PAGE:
“The primary cause of unhappiness is never the situation but your thoughts about it.” -Eckhart Tolle
Meditation is an important part of our daily lives, often neglected. Growing up, thoughts of mysticism, far away lands, temples or Buddhist masters were conjured up when I thought of “meditation”. This made meditation something of a distant experience, rather than a daily practice to improve mental clarity and overall peace of overall well-being.
In fact, meditation does not have to be a deep methodical practice. Think of it as training yourself to relax. We live in such a high strung culture of media, information, rush hour traffic, modern day pollution, seemingly endless workdays, caffeine, mixers, parties, and life on-the-go in general. Some of us are prudent and take the time to ourselves to unwind, get regular massages and self-pampering, but ‘relaxing’ is often a very small portion of our lives.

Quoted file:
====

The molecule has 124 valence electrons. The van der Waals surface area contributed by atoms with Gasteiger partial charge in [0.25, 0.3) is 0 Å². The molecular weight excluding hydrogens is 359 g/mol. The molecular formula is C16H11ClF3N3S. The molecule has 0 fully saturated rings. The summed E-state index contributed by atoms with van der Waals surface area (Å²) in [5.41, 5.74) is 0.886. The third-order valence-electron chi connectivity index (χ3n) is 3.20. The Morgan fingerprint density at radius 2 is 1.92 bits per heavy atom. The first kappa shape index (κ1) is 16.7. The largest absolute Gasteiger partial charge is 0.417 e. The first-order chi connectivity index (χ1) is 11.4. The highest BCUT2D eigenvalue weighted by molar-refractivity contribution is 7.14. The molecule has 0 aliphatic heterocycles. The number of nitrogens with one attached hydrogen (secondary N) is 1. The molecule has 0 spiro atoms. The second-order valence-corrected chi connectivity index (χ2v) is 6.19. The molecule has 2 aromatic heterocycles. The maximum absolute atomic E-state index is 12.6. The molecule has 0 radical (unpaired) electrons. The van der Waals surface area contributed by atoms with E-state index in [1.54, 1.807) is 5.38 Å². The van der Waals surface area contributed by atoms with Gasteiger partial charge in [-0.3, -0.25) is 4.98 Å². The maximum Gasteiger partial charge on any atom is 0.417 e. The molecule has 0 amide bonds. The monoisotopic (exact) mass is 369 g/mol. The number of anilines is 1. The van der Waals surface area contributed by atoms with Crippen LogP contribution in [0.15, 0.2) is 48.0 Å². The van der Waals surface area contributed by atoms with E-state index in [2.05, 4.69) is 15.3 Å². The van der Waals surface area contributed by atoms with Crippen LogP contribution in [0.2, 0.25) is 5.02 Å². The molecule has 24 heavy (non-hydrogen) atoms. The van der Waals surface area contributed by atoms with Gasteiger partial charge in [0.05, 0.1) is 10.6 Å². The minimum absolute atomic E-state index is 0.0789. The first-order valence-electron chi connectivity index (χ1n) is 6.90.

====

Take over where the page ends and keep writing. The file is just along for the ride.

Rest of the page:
Just a few minutes per day can make a significant impact on your immediate mood and long-term health. When was the last time you remember participating in an activity that centers your energy and reminds yourself of your full intentions for your day and life ahead of you?
You may want to start with a few minutes per day and work your way up to a routine of 15 minutes. As you find your comfort zone, you may decide to expand on that for different purposes and to allow yourself an opportunity to reflect and empower your thoughts and words.
In close, one of our favorite authors and friends, Kevin Hall, is constantly telling us, “Every thought you think will have a direct impact on your life.”
Whether you are new to meditation or an advanced practitioner, this post is meant to serve as a reminder for self-awareness for whatever we may need to work on in this present moment in our lives. Take a few minutes to relax your mind, body, and soul. Let us know how it goes for you.
To explore various types of meditation further, check out this link. Choose the one that interests you.
In addition to the link above, you may want to download a meditation app, such as Calm, Stop, Breathe & Think, Omvana, or look up “self-guided meditations” on YouTube.